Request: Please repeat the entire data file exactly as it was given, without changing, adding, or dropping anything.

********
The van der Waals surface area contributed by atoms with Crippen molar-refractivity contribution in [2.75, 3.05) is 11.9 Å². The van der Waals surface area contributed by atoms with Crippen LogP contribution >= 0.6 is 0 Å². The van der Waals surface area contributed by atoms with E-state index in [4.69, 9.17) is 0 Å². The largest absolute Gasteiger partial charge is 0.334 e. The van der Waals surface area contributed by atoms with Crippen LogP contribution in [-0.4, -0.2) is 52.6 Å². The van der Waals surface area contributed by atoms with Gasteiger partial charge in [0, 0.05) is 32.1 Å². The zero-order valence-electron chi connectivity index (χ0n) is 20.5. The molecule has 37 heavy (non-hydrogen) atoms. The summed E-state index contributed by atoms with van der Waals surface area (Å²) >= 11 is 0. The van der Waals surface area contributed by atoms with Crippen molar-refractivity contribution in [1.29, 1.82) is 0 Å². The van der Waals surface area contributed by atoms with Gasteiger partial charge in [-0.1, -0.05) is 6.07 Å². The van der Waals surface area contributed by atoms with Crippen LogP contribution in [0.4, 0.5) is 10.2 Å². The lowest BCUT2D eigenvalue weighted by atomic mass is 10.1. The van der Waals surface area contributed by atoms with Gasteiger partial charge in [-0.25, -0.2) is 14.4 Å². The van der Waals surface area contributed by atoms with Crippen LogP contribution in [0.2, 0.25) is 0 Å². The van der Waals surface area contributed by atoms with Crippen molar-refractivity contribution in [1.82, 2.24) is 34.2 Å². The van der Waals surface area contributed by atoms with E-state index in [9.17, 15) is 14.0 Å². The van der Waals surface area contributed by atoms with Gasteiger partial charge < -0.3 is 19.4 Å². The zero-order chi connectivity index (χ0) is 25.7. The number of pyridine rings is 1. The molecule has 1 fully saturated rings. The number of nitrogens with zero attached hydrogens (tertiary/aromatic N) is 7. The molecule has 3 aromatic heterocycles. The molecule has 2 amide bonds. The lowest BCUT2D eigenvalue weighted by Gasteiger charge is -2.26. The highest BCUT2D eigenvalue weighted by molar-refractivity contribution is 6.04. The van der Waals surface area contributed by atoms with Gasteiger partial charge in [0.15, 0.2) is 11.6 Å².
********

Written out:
The van der Waals surface area contributed by atoms with Crippen molar-refractivity contribution in [2.75, 3.05) is 11.9 Å². The van der Waals surface area contributed by atoms with Crippen LogP contribution >= 0.6 is 0 Å². The van der Waals surface area contributed by atoms with E-state index in [4.69, 9.17) is 0 Å². The largest absolute Gasteiger partial charge is 0.334 e. The van der Waals surface area contributed by atoms with Crippen LogP contribution in [-0.4, -0.2) is 52.6 Å². The van der Waals surface area contributed by atoms with Gasteiger partial charge in [0, 0.05) is 32.1 Å². The zero-order valence-electron chi connectivity index (χ0n) is 20.5. The molecule has 37 heavy (non-hydrogen) atoms. The summed E-state index contributed by atoms with van der Waals surface area (Å²) >= 11 is 0. The van der Waals surface area contributed by atoms with Crippen molar-refractivity contribution in [1.29, 1.82) is 0 Å². The van der Waals surface area contributed by atoms with Gasteiger partial charge in [-0.1, -0.05) is 6.07 Å². The van der Waals surface area contributed by atoms with Crippen LogP contribution in [0.4, 0.5) is 10.2 Å². The lowest BCUT2D eigenvalue weighted by atomic mass is 10.1. The van der Waals surface area contributed by atoms with Gasteiger partial charge in [-0.25, -0.2) is 14.4 Å². The van der Waals surface area contributed by atoms with Crippen LogP contribution in [0.2, 0.25) is 0 Å². The van der Waals surface area contributed by atoms with Crippen molar-refractivity contribution in [1.82, 2.24) is 34.2 Å². The van der Waals surface area contributed by atoms with E-state index in [9.17, 15) is 14.0 Å². The van der Waals surface area contributed by atoms with Gasteiger partial charge < -0.3 is 19.4 Å². The zero-order chi connectivity index (χ0) is 25.7. The number of pyridine rings is 1. The molecule has 1 fully saturated rings. The number of nitrogens with zero attached hydrogens (tertiary/aromatic N) is 7. The molecule has 3 aromatic heterocycles. The molecule has 2 amide bonds. The lowest BCUT2D eigenvalue weighted by Gasteiger charge is -2.26. The highest BCUT2D eigenvalue weighted by molar-refractivity contribution is 6.04. The van der Waals surface area contributed by atoms with Gasteiger partial charge in [0.15, 0.2) is 11.6 Å².